1. The need for such large quantities of cows would be reduced, the excess number  would be culled as it is far more cost-effective to the farmer. He would most likely sell the surplus land to property developers to try and trim the overhead created by the lack of income.
  2. The uses of cows would remain as predominantly dairy products and leather. Both these products require that the cows be of a certain age. Unfortunately, these two ages don’t neatly coincide. The cows that have finished giving milk are too old to become leather car interiors, and so will simply be slaughtered to make room for more dairy cows. The dairy cows that are a little bit past it nowadays are sent to slaughterhouses, the low grade meat being bought by massive conglomerate fast food chains such as McDonalds or Burger King. The upshot of this lack of ulterior use for cows would result in a much larger number being kept, but a steady cull being maintained (ultimately resulting in the same, if not more, cow deaths).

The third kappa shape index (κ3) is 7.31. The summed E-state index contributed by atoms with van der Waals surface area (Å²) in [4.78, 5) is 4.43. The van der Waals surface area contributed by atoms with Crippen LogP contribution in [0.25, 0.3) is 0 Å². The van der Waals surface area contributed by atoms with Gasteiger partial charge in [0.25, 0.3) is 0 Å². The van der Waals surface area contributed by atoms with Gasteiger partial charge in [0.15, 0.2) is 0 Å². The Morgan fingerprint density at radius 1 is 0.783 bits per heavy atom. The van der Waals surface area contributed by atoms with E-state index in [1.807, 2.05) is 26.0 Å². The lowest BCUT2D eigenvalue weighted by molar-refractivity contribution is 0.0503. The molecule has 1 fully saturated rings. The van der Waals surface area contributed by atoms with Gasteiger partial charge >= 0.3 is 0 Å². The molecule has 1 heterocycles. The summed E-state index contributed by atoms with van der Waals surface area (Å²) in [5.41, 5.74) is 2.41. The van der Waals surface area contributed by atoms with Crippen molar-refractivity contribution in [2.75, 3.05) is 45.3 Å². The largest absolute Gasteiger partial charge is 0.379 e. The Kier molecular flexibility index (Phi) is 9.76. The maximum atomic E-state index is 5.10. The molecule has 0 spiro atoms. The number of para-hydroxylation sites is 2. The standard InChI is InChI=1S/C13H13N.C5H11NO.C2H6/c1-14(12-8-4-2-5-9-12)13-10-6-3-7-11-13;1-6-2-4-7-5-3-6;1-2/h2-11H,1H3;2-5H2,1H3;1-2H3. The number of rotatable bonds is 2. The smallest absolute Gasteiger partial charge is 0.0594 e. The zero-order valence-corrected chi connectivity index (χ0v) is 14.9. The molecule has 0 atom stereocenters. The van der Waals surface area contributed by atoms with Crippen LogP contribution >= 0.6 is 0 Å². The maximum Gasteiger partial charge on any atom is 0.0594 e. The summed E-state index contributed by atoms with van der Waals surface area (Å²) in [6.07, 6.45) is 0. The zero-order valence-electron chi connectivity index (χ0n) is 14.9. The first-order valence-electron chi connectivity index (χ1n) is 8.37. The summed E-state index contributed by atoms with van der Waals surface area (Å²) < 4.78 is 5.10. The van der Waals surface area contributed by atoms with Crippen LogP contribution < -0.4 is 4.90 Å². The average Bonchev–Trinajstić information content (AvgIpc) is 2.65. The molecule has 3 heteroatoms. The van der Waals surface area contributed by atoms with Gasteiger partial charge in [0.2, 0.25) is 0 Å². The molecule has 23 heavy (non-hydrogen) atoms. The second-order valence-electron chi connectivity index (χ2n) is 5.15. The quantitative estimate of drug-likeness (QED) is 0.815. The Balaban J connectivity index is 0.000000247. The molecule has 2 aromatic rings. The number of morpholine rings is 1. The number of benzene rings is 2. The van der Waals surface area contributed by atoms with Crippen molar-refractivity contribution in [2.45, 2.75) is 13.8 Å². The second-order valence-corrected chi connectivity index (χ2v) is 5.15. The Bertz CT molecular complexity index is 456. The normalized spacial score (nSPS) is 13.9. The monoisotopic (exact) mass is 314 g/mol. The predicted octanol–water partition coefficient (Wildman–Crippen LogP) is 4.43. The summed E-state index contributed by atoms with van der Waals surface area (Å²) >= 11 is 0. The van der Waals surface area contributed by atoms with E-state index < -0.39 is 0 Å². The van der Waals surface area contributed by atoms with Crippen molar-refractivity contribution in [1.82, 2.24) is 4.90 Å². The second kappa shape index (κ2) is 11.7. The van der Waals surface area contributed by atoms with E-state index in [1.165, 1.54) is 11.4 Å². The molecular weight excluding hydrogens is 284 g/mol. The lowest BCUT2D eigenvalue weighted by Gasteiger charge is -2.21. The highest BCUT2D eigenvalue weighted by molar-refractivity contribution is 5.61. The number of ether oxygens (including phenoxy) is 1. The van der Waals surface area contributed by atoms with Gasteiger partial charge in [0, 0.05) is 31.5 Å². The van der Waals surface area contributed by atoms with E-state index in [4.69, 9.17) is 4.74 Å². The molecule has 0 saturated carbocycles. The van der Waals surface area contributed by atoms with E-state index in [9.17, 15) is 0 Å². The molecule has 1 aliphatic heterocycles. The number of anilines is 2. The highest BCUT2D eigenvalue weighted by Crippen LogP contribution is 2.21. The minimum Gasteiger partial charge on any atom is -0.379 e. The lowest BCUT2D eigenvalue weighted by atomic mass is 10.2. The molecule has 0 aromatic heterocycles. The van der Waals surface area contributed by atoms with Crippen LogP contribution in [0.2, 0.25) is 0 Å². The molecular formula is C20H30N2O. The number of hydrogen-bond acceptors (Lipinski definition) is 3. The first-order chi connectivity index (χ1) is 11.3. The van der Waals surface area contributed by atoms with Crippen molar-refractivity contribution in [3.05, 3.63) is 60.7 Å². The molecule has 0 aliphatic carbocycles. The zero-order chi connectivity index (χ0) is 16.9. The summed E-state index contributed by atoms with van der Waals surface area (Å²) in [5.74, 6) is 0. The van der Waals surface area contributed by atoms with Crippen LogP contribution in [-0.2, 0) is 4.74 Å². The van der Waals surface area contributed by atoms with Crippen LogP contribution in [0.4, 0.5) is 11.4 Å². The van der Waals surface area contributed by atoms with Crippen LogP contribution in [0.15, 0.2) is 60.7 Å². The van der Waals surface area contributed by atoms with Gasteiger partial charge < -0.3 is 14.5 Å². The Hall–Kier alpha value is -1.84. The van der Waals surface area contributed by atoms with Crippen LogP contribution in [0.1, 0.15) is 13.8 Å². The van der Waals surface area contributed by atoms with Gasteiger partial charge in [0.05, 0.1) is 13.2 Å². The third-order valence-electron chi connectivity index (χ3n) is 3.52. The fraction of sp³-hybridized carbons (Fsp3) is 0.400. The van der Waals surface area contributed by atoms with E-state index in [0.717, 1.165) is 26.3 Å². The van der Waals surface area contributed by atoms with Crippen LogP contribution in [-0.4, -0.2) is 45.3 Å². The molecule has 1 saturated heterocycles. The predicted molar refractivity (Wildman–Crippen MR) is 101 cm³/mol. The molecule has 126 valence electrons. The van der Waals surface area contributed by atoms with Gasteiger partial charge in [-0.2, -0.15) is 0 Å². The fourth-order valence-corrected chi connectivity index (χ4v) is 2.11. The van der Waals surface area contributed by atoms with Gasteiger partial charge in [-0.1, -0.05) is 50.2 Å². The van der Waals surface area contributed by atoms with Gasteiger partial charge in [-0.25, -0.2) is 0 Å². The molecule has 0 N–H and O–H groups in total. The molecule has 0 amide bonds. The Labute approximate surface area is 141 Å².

3. Hundreds of thousands of butchers, slaughterhouse workers, meat delivery guys, and other professions whose operations depend solely on the consuming of beef products will be jobless. Whatever other profession (if any) these people subsequently find themselves in, they will most probably be under-qualified, resulting in a worldwide lull in industry as time is devoted to retraining employees. This will cost trillions of pounds and man-hours, hindering other endeavours.

This is just a brief cross section, showing a minute level of detail, of the impact such a decision would have on the cow and those whose jobs involve cows. Just imagine though, a similar set of occurrences would occur for every other animal farmed for food. Pigs, sheep, chickens, ducks, geese, turkeys, deer and so on.

I know what you’re thinking, “yeah, that’s pretty s**t, alright…but once we’ve had a while to adjust things’ll all be fine”. Oh how wrong you are…

With the regained space as a result of less grazing animals, man will attempt to end the  problem of homelessness by filling that space with housing. Man will attempt to end illness by building hospitals, clinics etc. The list goes on…